People's Democracy

(Weekly Organ of the Communist Party of India (Marxist)


No. 18

May 18, 2008



What Causes CRPF To Be Angry With Nandigram Voters?

B Prasant

IS it because the huge pre-election hype in the media and amongst the scions of the unprincipled opposition about the ‘Nandigram vote would surely end up by getting annulled,’ had petered out miserably in the face of a determined electorate coming out to exercise their democratic right?

Why are the CRPF, and the media, and the opposition – the line between them has started to merge dangerously into a thin anti-Communist line –disposed to think that every man and woman who came out in massed formations to vote and would not leave post – lathi blows raining down be damned – till the ballot boxes were safely rendered into the strong room, were all potential voters anti-thetical to the opposition combination?

We do not really mind the central police, especially the CRPF being insensitive to trusting the popular mandate of Bengal; but must the so-called political outfits, too, and the media, of course, follow the same suicidal, counter-democratic line? Do they realise the terrible implication of what they had attempted – and failed miserably, shamelessly – to ‘achieve?’

They had tried to upset the poll procedure itself taking shelter behind the armed and helmeted CRPF sepoys who attacked the voters standing patiently in line. Even women were not spared—we personally bear testimony to how young women in particular were singled out to be beaten up till they started to cry miserably and yet, would shout slogans and call for an immediate stoppage of the barbaric berating they suffered from. Being at the receiving end of huge blows from staves as the dull thuds made their thin bodies shake and bend when solid cane lathis that the central forces carry, met but the bones and the skin – but not their unwavering political will.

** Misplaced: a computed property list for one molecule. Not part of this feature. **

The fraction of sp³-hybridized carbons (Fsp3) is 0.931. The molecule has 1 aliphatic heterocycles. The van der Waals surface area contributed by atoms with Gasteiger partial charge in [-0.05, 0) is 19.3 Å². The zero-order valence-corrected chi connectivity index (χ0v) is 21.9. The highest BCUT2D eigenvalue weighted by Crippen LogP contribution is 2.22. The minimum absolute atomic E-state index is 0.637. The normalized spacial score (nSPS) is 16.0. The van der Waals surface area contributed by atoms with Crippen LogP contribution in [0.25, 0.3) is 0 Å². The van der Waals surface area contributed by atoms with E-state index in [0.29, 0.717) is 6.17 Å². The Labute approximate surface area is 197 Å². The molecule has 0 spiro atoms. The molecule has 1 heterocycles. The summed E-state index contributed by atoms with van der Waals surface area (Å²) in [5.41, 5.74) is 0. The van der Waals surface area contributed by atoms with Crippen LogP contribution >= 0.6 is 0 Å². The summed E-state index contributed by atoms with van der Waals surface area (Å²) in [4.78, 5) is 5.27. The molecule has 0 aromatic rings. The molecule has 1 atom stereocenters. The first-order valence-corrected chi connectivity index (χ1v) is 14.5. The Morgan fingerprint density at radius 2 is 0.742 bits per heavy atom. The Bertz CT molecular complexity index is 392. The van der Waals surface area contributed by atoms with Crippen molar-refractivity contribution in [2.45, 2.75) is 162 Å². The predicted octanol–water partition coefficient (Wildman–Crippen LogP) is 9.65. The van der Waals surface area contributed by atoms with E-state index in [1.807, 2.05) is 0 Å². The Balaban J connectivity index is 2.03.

We can only be deeply, anxiously worried and far from happy at the turn of events that took place in full view of the voters, the corporate media (who rejoiced, chattering happily – no doubt to Kolkata-based bosses, corporate and political – into sophisticated cell phones), and also of the small slice of the independent media who had gone to Nandigram for poll coverage, and not with a disconcertingly aggressive game plan prepared elsewhere. Even a section of them was beaten up by the CRPF – the state government has ordered a high-level inquiry into this other shameful and post-poll incident.

The CRPF has had the temerity to question the political will of the mass of the people of Nandigram. What did they want to prove? Was it that free-and-fair polling would see the CPI (M) emerging gloriously triumphant once the counting started? Why would they regard any win by the CPI(M) at Nandigram as something to be rejected out-of-hand and a veritable disaster?

Then again, why did they choose to arrogate and appoint themselves the censor of political choice and popular preferences? The sight of the officer-in-charge of Nandigram being beaten up with lathis on the forehead and shoulders, and winding up a with a bleeding hand injury as he put up his bare arms to shelter his head from blows that could well prove fatal, (the Telegraph described his wounds as ‘self-inflicted’) and the foul language that poured out of the lips of the CRPF officers as they beat him up – still reverberates in our senses, even seven hours later when we have left Nandigram far behind. The officer’s cry from his heart to the local MLA and the MP to restrain the marauding CRPF before the popular anguish turned into popular rage and mass violence – of which there was a certain possibility – also echoes.

The results of Nandigram elections are blowing in the wind. We deeply sympathise with the BSF personnel who were killed and injured by an IED blast by suspected Maoists and/or Jharkhandis. We remain filled with furious resentment and anxiety over the manner in which we saw the CRPF assault the democratic rights of the people at Nandigram.